General exceptionless principles also allow for projectibility, which is built into them by the fact that they are general and exceptionless. If you buy the general principle concerning tropes, you will have to reason somehow in the following way: “If this chunk of matter is an assemblage of tropes, then another similar chunk of matter will be assemblage of tropes as well.” More generally: tropes will provide patterns that allow projectibility to the whole range of further cases, that is to all the cases belonging to the domain. This general form of principles is there in order to secure tractability. If there is a general principle of the mentioned sort, the hope is that it may be unambiguously decided for each particular case in the domain whether it is a member or whether it isn’t.
There are two sorts of reasons though that make us realize inappropriateness of exceptionless projectible general principles as the basis for ontological discourse. The first reason relates to the world and the second reason relates to the nature of the cognitive system that underlies the ontological discourse. In each case, the reasoning will be that the domain under question is too rich to be codified by the use of exceptionless general principles.
Neither the rich nature of the mind independently existing world, nor the rich nature of cognition that backs up the discourse of ontology are appropriate to fit exceptionless general ontological principles that are explicitly put as guidelines for ontological inquiry by the descriptive metaphysicians.
Ontological descriptive discourse explicitly requires tractable principles. But actually this discourse engages into conceptual penumbral connections related to the disputes it is interested in. Now as the mentioned conceptual penumbral connections engage the cognitive system, the question arises what kind of normativity would be appropriate for the subject matter of the ontological normative discourse. We may propose particularist normativity to do the job. Dynamical cognition does not buy any tractable general principles; rather it accentuates richness. The matter under consideration concerns concepts, and concepts get realized in the cognitive system. According to the hypothesis of dynamical cognition there is a rich cognitive intractable background where cognitive forces lead to realization of total cognitive states, at the mathematical middle level of cognitive system’s description.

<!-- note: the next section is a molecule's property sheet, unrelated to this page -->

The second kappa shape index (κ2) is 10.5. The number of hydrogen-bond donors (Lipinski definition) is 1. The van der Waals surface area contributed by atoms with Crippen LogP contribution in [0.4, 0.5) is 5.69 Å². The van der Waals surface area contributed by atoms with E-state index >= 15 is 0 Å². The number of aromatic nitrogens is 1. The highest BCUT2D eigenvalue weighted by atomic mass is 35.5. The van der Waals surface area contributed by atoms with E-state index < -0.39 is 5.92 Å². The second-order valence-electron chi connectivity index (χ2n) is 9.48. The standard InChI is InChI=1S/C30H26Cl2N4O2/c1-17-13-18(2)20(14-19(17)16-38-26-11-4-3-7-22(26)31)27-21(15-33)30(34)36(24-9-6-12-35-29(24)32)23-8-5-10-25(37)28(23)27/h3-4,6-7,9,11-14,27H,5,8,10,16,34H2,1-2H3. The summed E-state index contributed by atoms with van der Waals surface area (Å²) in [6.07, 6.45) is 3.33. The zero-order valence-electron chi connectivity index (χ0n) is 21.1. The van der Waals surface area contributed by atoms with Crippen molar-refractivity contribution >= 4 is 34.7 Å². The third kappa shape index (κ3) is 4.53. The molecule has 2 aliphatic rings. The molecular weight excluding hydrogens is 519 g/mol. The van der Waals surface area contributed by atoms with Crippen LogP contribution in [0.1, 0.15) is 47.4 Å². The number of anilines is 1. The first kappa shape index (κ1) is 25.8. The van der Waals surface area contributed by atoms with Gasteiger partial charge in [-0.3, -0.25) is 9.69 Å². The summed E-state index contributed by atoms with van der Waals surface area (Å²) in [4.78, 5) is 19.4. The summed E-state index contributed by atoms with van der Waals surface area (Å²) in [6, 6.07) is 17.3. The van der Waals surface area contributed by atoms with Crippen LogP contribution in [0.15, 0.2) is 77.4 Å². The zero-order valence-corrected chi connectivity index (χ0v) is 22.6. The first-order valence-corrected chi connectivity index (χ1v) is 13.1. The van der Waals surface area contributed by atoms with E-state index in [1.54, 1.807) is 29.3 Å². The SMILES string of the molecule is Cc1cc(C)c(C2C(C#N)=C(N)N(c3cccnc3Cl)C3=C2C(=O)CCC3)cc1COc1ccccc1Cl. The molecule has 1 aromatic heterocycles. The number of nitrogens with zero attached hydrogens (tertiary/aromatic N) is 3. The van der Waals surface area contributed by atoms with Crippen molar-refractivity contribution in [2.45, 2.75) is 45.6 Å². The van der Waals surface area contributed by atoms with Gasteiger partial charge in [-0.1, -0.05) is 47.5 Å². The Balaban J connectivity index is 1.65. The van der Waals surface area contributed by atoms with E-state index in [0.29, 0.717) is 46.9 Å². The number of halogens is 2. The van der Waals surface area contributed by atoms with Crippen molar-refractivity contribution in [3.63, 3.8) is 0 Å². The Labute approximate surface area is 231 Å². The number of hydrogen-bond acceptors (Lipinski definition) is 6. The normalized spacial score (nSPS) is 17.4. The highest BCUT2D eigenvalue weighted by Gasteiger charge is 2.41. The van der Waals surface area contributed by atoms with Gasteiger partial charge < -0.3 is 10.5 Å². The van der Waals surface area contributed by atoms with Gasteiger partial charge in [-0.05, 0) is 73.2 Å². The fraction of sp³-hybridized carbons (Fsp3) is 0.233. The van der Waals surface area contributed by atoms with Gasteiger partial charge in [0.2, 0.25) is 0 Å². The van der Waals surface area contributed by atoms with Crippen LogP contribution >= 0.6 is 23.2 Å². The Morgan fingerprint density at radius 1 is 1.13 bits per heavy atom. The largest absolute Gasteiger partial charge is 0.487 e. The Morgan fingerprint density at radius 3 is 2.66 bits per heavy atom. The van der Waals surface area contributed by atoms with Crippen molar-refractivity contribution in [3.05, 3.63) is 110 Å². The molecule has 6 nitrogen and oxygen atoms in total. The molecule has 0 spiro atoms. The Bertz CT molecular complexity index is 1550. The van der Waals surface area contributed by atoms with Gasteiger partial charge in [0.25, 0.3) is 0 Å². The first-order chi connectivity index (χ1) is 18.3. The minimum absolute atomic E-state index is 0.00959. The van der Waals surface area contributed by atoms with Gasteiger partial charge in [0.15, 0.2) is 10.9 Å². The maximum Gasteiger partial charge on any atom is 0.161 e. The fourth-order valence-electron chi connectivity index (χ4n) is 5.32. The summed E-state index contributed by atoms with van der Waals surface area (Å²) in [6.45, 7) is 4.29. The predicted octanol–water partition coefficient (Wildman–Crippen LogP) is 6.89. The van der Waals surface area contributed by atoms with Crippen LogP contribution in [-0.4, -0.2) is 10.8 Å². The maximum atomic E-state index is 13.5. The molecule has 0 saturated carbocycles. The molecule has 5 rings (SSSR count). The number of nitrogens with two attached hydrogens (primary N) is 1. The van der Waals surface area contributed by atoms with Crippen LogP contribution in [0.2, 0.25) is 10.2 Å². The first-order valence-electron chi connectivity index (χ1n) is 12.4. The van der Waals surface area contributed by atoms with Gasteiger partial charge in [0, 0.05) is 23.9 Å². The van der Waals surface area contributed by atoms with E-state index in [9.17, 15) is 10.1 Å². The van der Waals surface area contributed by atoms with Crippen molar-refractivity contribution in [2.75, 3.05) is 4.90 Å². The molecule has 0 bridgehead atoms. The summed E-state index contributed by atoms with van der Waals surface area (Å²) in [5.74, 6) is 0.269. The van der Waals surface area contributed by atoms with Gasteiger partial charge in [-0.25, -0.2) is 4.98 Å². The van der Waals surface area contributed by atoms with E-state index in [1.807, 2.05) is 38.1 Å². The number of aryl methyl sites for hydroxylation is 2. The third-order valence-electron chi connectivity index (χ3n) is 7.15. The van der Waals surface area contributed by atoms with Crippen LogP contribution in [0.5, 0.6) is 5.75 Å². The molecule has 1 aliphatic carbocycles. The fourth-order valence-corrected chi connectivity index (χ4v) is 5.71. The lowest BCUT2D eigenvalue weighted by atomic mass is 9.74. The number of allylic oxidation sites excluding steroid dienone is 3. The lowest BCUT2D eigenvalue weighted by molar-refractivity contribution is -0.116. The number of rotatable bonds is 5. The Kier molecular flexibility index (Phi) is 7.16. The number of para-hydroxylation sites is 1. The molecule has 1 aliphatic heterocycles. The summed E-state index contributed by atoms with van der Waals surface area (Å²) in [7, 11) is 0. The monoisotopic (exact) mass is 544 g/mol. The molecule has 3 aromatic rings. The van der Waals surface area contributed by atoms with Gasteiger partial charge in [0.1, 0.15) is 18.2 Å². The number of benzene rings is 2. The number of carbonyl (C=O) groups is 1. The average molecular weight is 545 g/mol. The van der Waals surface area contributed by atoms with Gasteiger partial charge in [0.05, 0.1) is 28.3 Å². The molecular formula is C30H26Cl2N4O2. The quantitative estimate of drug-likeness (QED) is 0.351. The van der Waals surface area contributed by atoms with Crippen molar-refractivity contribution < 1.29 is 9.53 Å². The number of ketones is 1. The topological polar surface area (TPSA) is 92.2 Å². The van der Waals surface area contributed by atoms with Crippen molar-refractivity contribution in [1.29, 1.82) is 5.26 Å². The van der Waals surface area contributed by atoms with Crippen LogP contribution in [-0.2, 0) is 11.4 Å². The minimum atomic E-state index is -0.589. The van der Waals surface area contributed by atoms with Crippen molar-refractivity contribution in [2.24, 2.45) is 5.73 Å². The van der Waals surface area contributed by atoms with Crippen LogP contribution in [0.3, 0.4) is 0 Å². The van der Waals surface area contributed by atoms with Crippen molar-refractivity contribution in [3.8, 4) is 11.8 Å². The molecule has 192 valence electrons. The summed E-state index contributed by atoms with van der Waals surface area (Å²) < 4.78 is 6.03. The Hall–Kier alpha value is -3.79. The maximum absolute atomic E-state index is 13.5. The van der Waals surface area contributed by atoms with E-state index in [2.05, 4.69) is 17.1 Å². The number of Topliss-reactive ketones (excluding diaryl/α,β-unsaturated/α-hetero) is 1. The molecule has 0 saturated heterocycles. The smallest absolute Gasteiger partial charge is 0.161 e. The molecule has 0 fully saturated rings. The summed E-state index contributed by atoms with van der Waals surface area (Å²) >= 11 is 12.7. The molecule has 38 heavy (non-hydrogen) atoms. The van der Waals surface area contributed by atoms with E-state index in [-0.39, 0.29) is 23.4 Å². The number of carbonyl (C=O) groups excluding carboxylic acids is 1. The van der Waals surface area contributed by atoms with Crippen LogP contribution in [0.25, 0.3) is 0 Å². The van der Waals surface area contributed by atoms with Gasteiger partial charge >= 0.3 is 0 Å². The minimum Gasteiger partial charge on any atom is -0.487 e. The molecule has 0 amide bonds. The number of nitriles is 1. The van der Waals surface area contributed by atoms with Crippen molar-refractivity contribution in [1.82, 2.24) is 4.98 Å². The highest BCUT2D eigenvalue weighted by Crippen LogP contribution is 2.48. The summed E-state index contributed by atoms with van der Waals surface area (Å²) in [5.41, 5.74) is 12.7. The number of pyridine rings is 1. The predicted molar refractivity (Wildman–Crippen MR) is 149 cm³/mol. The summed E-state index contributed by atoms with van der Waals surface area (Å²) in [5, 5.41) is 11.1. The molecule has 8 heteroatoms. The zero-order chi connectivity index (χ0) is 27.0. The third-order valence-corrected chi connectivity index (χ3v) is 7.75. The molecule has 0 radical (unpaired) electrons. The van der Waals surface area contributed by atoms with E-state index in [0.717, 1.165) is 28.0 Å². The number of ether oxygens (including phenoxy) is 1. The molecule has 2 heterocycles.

It may seem a very peculiar claim to affirm the vicinity of qualitative experiences to the metaphysical undertaking. The main wrong presupposition of the arguing to the contrary figures the belief that ontology or metaphysics concerns directly things happening in the mind and language independent world. We have dismantled this false belief by claiming that the work of metaphysician happens in the area of the descriptive, that it concerns discourse and intuitions about conceptual penumbral connections. If this is right, however, the ontology as practiced turns out to be a part and parcel of the working of our cognitive systems. But if this is the case now, then the intentional thoughts implied into ontological work are not just psychological – they are also qualitative. So, phenomenology, after all, really turns out to be constitutively involved into metaphysics.
You may ask yourself if there would be anybody to hold such a strange view: that metaphysics and phenomenology go hand in hand. Intertwining of metaphysics and phenomenology was the domain of Brentano and of his school. Contrary to Aristotle, Brentano required Cartesian kind of evidence to be integrated into research of ontological categories. But evidence should be understood as qualitative experience that is a precondition for each intentional act to happen. It is intrinsic to it and not just an accompanying feature. So it turns out that the area of metaphysics has phenomenology intrinsically built into it.